November 28, 2020  
 
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The Hidden Expenses of Real Estate Ownership

Written by Brent Pace for Gaebler Ventures

If you are considering owning commercial real estate, you should be aware of the hidden expenses of owning that real estate. Be on the look-out for these items, including capital expenditures, credit loss, tenant improvements, broker's fees, and general vacancy.

When you purchase a piece of commercial real estate, the selling broker will spend a lot of time trying to convince you that you are buying a property that will magically generate huge sums of cash for you.

The Hidden Expenses Of Real Estate Ownership

While some properties are better than others, there are some hidden expenses that exist for all commercial real estate properties that you ought to be aware of. So next time you are considering a property purchase be sure to ask for details about the following items:

Capital Expenditures

A pro forma sure looks fat if you never put any money back into the building. Unfortunately, the reality is that parking lots needs to be resurfaced, roofs need to be replaced, HVAC systems need to be updated, and much more. So, when you are looking into purchasing a property be sure to check out what capital items have been repaired or replaced recently. In addition, get an update on the age of all the main building systems especially the HVAC and/or boiler system. These are big ticket items that can make or break an investment.

Vacancy and Credit Loss

You may be looking at purchasing a property that is 100% occupied. Even still, be sure to model into your pro forma a vacancy of at least 5 to 10%. Tenants often re-locate or go out of business. Even in the best building in the hottest market it takes time to replace a tenant. That precious time is money to you. So be sure to give yourself a discount on the purchase price by adding in a vacancy.

Credit loss is a similar concept. Check the credit of all current tenants and their payment history. In all likelihood you will have tenants that either pay slowly or don't pay at all. You need to give yourself a buffer knowing that this will happen. Even the most credit-worthy tenants often have glitches that result in late payment which hurts your bottom line.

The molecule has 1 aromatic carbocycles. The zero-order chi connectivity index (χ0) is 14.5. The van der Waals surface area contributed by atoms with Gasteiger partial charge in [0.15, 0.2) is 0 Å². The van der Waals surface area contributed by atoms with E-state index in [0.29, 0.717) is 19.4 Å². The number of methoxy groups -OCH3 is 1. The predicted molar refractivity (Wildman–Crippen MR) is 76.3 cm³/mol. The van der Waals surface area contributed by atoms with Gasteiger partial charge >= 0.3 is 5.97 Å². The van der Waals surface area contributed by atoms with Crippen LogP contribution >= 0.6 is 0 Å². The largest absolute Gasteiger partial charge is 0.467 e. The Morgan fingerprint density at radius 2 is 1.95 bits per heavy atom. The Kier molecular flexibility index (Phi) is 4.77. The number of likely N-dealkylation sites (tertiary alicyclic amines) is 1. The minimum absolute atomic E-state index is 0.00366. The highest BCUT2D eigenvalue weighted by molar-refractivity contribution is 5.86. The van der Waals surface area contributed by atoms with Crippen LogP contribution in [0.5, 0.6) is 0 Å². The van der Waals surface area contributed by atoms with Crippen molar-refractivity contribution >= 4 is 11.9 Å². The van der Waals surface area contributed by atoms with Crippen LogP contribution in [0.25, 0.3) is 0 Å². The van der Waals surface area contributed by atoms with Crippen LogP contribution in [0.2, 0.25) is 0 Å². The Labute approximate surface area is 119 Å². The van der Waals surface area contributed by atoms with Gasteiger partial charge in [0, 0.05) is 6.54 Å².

Tenant Improvements

When you do have tenants that re-locate and you need to backfill, don't forget to budget for tenant improvements. In an office building these improvements can be very costly. In essence, you will need to provide an allowance to a new tenant to fix up his space before leasing. In urban high rises this can be in excess of $30 per square foot.

Obviously you would like to encourage tenants to take space as-is, but in all likelihood you will have to get a tenant improvement allowance. Be sure to budget and have some cash available for this in the event that you need to replace a tenant.

Broker's Fees As the property owner you get to pay all brokers fees for any tenant that leases in your building. Even if you represent yourself, a broker who brings a tenant to you will get a fee. In most cases the broker will get about 5% of the NNN value of the lease that is being signed. For a quality long term lease this can be a lot of cash. In addition, brokers are paid up-front (half at lease signing and half at occupancy typically) – so be sure to have the cash on hand.

Brent Pace is currently an MBA candidate at University of California at Berkeley. Originally from Salt Lake City, Brent's experience is in commercial real estate development and management. Brent will have tips for small business owners as they negotiate their real estate needs.

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